In a well designed hosting environment we need to optimise server resource usage. One way to do this is to scale our individual application components separately. This includes our webserver(s) and PHP interpreter(s). So let's pull our webserver out into a separate service which can be scaled independently - optimising memory and allocated CPU time within our hosting environment.

By doing this we've made our platform a little nicer to scale and maintain, but we've also introduced a new state issue. The webserver (nginx) no longer has direct access to the filesystem which the PHP servers are writing their cpresources files to.

A typical server setup like this will ensure that any requests which result in a file not found error on the webserver will be forwarded to a PHP server so that it can have a try instead. As the files will never exist on the webserver's filesystem this will occur for all cpresource requests.

Craft tends to generate a lot of cpresource links for each page request, especially when multiple plugins have been activated. It isn't unusual for multiple MB of CSS, JS and images to be requested for a single CMS page load. We don't want to be piping all of these through the PHP interpreter.

In order to solve this I spent some time looking around Craft's internals to see how it generates the cpresource bundles. I hoped to be able to find a way to offload all of the cpresource files to an external filesystem in the same way that user uploaded assets can be. I discovered that all of this functionality is handled in a single Class called 'AssetManager'.

Although customisation of the behaviour of 'AssetManager' isn't provided out of the box, one of the great things about Craft (and Yii) is the flexibility that it allows as standard. Craft allows us to replace internal Classes with our own implementations like so:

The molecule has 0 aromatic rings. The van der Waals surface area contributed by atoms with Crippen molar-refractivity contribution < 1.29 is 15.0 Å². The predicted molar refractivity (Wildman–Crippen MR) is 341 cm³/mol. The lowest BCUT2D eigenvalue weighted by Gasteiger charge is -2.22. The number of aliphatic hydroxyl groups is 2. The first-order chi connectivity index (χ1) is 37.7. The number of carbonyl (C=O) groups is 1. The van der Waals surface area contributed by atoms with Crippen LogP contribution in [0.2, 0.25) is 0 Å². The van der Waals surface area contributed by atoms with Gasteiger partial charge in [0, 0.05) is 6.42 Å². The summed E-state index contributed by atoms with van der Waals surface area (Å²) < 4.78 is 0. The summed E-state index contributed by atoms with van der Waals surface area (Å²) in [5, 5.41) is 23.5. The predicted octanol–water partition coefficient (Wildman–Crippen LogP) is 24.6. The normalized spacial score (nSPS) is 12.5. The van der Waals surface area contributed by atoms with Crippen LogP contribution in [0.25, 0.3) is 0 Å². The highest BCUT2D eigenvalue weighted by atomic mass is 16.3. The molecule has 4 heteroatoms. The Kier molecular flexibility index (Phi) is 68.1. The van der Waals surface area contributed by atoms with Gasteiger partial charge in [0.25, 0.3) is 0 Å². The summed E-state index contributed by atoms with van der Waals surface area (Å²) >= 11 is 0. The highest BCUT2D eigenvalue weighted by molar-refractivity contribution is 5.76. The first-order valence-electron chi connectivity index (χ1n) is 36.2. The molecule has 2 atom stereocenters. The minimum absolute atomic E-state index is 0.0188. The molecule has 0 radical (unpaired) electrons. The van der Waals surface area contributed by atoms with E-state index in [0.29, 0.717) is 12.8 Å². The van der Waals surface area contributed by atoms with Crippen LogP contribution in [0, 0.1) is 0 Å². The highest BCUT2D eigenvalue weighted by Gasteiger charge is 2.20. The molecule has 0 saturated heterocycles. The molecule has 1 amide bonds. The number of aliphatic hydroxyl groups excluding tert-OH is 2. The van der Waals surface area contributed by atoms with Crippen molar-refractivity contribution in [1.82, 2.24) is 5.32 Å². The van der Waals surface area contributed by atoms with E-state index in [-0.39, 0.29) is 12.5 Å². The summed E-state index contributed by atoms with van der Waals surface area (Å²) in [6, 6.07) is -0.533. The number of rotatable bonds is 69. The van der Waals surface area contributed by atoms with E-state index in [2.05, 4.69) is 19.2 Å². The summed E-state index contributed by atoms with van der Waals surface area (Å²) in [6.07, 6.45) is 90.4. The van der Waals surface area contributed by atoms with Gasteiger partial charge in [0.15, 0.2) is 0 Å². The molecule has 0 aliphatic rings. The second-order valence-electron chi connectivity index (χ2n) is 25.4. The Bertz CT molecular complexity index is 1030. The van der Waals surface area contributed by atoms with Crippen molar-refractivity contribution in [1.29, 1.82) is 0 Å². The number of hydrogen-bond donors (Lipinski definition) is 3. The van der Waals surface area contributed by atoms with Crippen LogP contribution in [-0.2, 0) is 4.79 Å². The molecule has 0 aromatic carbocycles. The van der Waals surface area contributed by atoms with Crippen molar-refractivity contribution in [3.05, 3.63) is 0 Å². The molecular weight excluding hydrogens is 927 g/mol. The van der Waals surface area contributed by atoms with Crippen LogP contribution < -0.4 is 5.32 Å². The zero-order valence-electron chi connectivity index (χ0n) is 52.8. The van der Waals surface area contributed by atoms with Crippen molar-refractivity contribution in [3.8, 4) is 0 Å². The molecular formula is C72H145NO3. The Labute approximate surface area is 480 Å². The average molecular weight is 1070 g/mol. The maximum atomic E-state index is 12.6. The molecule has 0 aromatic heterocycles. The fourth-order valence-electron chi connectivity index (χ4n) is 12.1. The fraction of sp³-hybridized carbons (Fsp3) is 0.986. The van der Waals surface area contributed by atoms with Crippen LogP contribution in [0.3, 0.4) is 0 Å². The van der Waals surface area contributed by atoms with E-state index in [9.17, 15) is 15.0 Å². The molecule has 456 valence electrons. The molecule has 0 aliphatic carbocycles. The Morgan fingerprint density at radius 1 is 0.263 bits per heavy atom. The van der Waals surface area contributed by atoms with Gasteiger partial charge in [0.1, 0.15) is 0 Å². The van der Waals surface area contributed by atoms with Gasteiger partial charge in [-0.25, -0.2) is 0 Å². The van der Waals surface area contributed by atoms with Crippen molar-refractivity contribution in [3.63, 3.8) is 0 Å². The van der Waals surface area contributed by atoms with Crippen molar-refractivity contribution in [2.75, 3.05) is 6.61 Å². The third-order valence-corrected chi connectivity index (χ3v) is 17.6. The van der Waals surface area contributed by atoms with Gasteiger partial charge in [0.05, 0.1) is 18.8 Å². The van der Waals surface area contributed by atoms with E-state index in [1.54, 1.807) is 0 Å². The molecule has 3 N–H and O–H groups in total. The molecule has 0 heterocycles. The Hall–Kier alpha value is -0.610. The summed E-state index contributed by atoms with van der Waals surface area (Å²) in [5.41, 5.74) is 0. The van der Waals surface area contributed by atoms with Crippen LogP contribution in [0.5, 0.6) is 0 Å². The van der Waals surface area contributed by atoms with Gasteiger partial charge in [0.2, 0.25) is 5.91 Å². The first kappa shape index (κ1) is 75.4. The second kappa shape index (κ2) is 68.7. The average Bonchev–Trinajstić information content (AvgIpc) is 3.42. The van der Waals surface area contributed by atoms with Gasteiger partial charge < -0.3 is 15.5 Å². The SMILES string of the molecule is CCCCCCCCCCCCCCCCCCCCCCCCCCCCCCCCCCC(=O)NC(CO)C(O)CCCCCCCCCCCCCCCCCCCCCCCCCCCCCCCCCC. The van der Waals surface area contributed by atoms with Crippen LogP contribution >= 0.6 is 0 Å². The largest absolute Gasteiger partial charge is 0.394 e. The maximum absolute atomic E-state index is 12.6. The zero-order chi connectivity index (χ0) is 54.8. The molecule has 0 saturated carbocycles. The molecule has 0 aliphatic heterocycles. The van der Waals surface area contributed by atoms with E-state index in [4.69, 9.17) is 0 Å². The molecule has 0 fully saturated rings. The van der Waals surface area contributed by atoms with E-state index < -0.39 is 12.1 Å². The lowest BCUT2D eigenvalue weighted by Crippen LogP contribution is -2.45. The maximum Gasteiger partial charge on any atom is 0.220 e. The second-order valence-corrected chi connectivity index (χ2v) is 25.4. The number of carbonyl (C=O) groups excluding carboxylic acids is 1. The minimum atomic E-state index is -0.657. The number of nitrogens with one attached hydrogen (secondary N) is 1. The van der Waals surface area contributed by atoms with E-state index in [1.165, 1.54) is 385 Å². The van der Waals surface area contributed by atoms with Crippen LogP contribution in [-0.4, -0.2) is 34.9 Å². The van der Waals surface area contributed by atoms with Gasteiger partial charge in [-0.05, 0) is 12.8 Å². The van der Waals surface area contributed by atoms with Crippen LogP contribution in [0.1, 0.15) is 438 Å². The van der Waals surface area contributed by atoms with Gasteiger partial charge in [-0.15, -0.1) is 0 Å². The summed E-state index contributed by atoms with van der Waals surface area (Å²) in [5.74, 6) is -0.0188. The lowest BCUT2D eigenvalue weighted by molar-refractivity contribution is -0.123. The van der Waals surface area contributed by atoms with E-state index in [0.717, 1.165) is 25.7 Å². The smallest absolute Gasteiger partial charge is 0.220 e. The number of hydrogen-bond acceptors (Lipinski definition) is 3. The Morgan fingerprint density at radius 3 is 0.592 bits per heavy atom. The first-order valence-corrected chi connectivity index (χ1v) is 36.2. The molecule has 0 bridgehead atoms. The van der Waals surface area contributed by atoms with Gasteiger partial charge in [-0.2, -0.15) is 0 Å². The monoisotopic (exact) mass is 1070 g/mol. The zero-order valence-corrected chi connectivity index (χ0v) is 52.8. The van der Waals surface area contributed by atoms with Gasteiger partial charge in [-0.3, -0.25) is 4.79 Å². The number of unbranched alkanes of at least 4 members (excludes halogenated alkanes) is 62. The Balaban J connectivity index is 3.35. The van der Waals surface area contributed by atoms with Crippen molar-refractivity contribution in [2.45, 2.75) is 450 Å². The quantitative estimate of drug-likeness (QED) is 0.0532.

Craft::$app->set('assetManager', function () {
    $generalConfig = Craft::$app->getConfig()->getGeneral();
    $config        = [
        'class'           => CustomSubclassOfAssetManager::class,
        'basePath'        => $generalConfig->resourceBasePath,
        'baseUrl'         => $generalConfig->resourceBaseUrl,
        'fileMode'        => $generalConfig->defaultFileMode,
        'dirMode'         => $generalConfig->defaultDirMode,
        'appendTimestamp' => false,
    return Craft::createObject($config);

All we're doing here is telling Craft to use our subclass of AssetManager whenever it attempts to resolve the component that it refers to as 'assetManager'. By adding this code to a Craft plugin we are now able to replace specific methods within Craft's internals without having to touch the source code itself!

All that's left is to overwrite the methods which are currently set up to write cpresources to the file system and replace them with our own implementation. This is largely just file wrangling using appropriate AWS/GCloud SDKs mixed with a bit of optimisation. You can see the (currently rough) plugin which I put together to get this working here. It allows cpresources to be shifted to AWS S3 or Google Cloud Storage.

With this plugin Craft will publish resource bundles to the remote file storage and then return a link to them in that location. In doing so it ensures files are never streamed through the PHP interpreter and we completely avoid the local filesystem state issues we've previously discussed.

The only downside is that the very first login with the CMS can take a few seconds to process as the bundles are all generated and uploaded to S3 or GCS. However I'm hoping to fix this by performing a batch publish on all resource bundles using a CLI command.

Our final server setup looks like this:

No state in any of our elastically scaling components!

Once complete, Servd will offer all of this functionality as standard with zero input from you. If you're interested in giving it a try you can follow on twitter, DM me or sign up to my mailing list below.